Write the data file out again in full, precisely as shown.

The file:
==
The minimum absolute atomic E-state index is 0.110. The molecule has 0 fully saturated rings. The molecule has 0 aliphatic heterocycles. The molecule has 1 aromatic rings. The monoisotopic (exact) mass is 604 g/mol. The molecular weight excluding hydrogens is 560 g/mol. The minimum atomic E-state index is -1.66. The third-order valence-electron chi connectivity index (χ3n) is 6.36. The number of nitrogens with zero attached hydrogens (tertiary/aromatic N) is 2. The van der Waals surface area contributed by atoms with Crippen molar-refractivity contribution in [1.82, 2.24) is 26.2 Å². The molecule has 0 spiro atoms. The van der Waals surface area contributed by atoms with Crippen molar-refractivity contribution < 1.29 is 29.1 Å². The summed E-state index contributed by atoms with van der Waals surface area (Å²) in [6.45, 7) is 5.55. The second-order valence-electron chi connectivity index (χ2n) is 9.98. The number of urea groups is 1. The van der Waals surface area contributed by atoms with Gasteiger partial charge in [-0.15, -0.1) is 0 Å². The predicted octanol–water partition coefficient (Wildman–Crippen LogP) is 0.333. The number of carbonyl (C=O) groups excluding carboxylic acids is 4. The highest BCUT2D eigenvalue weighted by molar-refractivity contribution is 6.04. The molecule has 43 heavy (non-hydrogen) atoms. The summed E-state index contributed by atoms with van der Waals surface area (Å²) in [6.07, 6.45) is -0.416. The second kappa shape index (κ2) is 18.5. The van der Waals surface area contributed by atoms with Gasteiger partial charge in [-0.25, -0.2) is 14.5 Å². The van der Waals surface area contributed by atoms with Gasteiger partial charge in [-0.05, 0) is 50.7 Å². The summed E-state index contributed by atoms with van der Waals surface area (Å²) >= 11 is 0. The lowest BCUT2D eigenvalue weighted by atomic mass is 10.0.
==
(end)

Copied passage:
The minimum absolute atomic E-state index is 0.110. The molecule has 0 fully saturated rings. The molecule has 0 aliphatic heterocycles. The molecule has 1 aromatic rings. The monoisotopic (exact) mass is 604 g/mol. The molecular weight excluding hydrogens is 560 g/mol. The minimum atomic E-state index is -1.66. The third-order valence-electron chi connectivity index (χ3n) is 6.36. The number of nitrogens with zero attached hydrogens (tertiary/aromatic N) is 2. The van der Waals surface area contributed by atoms with Crippen molar-refractivity contribution in [1.82, 2.24) is 26.2 Å². The molecule has 0 spiro atoms. The van der Waals surface area contributed by atoms with Crippen molar-refractivity contribution < 1.29 is 29.1 Å². The summed E-state index contributed by atoms with van der Waals surface area (Å²) in [6.45, 7) is 5.55. The second-order valence-electron chi connectivity index (χ2n) is 9.98. The number of urea groups is 1. The van der Waals surface area contributed by atoms with Gasteiger partial charge in [-0.15, -0.1) is 0 Å². The predicted octanol–water partition coefficient (Wildman–Crippen LogP) is 0.333. The number of carbonyl (C=O) groups excluding carboxylic acids is 4. The highest BCUT2D eigenvalue weighted by molar-refractivity contribution is 6.04. The molecule has 43 heavy (non-hydrogen) atoms. The summed E-state index contributed by atoms with van der Waals surface area (Å²) in [6.07, 6.45) is -0.416. The second kappa shape index (κ2) is 18.5. The van der Waals surface area contributed by atoms with Gasteiger partial charge in [-0.25, -0.2) is 14.5 Å². The van der Waals surface area contributed by atoms with Gasteiger partial charge in [-0.05, 0) is 50.7 Å². The summed E-state index contributed by atoms with van der Waals surface area (Å²) >= 11 is 0. The lowest BCUT2D eigenvalue weighted by atomic mass is 10.0.